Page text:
Major powers and Iran have struck a historic nuclear deal, capping more than a decade of on-off negotiations with an agreement that could potentially transform the Middle East.
But the accord did not bury the controversy of one of the most bitterly contested diplomatic issues in recent history.
While the European Union called it a ‘sign of hope for the entire world’, Israel branded it an ‘historic surrender’ and warned that Iran had now been given a ‘licence to kill’.
Iran was also congratulated by Syrian despot Bashar al-Assad, who has been backed by Tehran throughout his country’s four-year conflict.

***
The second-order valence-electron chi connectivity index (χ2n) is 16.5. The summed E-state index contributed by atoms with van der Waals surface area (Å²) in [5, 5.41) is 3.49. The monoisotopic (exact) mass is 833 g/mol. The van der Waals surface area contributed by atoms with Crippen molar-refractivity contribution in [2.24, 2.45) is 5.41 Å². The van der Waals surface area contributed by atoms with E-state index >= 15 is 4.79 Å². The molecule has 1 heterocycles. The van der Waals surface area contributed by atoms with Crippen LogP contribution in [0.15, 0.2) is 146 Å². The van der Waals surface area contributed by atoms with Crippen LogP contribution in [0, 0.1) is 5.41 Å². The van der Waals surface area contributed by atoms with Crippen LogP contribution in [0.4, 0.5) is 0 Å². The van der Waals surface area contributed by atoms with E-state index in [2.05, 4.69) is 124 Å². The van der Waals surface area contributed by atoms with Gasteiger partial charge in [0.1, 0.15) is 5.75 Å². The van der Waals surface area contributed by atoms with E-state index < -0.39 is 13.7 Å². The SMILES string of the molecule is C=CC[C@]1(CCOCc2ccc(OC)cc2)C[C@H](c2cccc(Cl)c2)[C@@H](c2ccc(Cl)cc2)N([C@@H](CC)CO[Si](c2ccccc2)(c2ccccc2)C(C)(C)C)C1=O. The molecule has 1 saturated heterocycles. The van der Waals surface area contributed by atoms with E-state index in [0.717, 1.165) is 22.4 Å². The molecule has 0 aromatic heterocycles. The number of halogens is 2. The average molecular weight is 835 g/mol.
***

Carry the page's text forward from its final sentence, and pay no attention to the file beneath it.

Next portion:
Under the deal, sanctions imposed by the United States, European Union and United Nations will be lifted in return for Iran agreeing long-term curbs on a nuclear programme that the West has suspected was aimed at creating a nuclear bomb.
The prospect of a deal has already helped push down global oil prices because of the possibility that Iranian supply could return to the market.
The agreement is a major political victory for both U.S. President Barack Obama and Iran’s President Hassan Rouhani, a pragmatist elected two years ago on a vow to reduce the diplomatic isolation of a country of 77 million people.
But both leaders face scepticism from powerful hardliners at home after decades of enmity between nations that referred to each other as ‘the Great Satan’ and a member of the ‘Axis of Evil’.